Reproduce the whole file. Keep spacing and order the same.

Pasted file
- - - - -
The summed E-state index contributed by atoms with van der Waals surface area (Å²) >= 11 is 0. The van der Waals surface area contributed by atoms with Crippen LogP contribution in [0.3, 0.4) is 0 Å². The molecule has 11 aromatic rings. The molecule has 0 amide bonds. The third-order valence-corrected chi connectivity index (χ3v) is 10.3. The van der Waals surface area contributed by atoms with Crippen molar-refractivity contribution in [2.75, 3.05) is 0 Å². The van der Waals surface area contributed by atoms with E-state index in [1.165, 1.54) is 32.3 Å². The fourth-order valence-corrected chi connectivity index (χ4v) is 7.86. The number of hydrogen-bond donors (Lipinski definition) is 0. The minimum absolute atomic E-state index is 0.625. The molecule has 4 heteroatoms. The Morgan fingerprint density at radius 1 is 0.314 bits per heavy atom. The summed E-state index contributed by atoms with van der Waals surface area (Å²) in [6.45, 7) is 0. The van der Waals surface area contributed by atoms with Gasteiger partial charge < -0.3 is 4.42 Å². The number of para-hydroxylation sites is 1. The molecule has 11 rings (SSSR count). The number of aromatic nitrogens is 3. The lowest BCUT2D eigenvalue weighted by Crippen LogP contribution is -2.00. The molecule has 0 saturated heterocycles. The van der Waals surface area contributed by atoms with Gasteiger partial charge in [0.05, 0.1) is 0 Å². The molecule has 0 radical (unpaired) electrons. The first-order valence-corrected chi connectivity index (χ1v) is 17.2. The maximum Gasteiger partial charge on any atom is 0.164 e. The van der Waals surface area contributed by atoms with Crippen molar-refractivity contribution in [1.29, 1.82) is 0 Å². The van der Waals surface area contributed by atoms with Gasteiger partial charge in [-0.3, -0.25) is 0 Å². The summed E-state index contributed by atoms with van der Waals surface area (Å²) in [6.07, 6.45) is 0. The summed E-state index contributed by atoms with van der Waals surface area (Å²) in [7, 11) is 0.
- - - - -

The summed E-state index contributed by atoms with van der Waals surface area (Å²) >= 11 is 0. The van der Waals surface area contributed by atoms with Crippen LogP contribution in [0.3, 0.4) is 0 Å². The molecule has 11 aromatic rings. The molecule has 0 amide bonds. The third-order valence-corrected chi connectivity index (χ3v) is 10.3. The van der Waals surface area contributed by atoms with Crippen molar-refractivity contribution in [2.75, 3.05) is 0 Å². The van der Waals surface area contributed by atoms with E-state index in [1.165, 1.54) is 32.3 Å². The fourth-order valence-corrected chi connectivity index (χ4v) is 7.86. The number of hydrogen-bond donors (Lipinski definition) is 0. The minimum absolute atomic E-state index is 0.625. The molecule has 4 heteroatoms. The Morgan fingerprint density at radius 1 is 0.314 bits per heavy atom. The summed E-state index contributed by atoms with van der Waals surface area (Å²) in [6.45, 7) is 0. The van der Waals surface area contributed by atoms with Gasteiger partial charge < -0.3 is 4.42 Å². The number of para-hydroxylation sites is 1. The molecule has 11 rings (SSSR count). The number of aromatic nitrogens is 3. The lowest BCUT2D eigenvalue weighted by Crippen LogP contribution is -2.00. The molecule has 0 saturated heterocycles. The van der Waals surface area contributed by atoms with Gasteiger partial charge in [0.05, 0.1) is 0 Å². The molecule has 0 radical (unpaired) electrons. The first-order valence-corrected chi connectivity index (χ1v) is 17.2. The maximum Gasteiger partial charge on any atom is 0.164 e. The van der Waals surface area contributed by atoms with Crippen molar-refractivity contribution in [1.29, 1.82) is 0 Å². The van der Waals surface area contributed by atoms with Gasteiger partial charge in [-0.3, -0.25) is 0 Å². The summed E-state index contributed by atoms with van der Waals surface area (Å²) in [6.07, 6.45) is 0. The summed E-state index contributed by atoms with van der Waals surface area (Å²) in [7, 11) is 0.